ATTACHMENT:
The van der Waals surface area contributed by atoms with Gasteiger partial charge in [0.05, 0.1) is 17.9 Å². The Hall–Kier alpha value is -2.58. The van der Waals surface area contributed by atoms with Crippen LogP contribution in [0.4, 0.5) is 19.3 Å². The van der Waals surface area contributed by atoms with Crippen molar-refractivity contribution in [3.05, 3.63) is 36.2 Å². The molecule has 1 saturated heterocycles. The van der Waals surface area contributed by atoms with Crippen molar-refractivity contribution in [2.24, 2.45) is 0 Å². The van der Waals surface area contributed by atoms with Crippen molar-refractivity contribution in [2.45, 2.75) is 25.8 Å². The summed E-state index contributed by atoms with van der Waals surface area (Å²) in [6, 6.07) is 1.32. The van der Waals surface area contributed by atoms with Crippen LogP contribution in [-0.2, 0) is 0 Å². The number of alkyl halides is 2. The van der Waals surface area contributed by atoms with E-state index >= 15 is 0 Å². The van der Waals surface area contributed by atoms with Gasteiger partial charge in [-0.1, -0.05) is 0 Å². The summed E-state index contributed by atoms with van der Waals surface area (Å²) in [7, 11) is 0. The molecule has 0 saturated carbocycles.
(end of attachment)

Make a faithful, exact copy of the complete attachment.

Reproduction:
The van der Waals surface area contributed by atoms with Gasteiger partial charge in [0.05, 0.1) is 17.9 Å². The Hall–Kier alpha value is -2.58. The van der Waals surface area contributed by atoms with Crippen LogP contribution in [0.4, 0.5) is 19.3 Å². The van der Waals surface area contributed by atoms with Crippen molar-refractivity contribution in [3.05, 3.63) is 36.2 Å². The molecule has 1 saturated heterocycles. The van der Waals surface area contributed by atoms with Crippen molar-refractivity contribution in [2.24, 2.45) is 0 Å². The van der Waals surface area contributed by atoms with Crippen molar-refractivity contribution in [2.45, 2.75) is 25.8 Å². The summed E-state index contributed by atoms with van der Waals surface area (Å²) in [6, 6.07) is 1.32. The van der Waals surface area contributed by atoms with Crippen LogP contribution in [-0.2, 0) is 0 Å². The number of alkyl halides is 2. The van der Waals surface area contributed by atoms with E-state index >= 15 is 0 Å². The van der Waals surface area contributed by atoms with Gasteiger partial charge in [-0.1, -0.05) is 0 Å². The summed E-state index contributed by atoms with van der Waals surface area (Å²) in [7, 11) is 0. The molecule has 0 saturated carbocycles.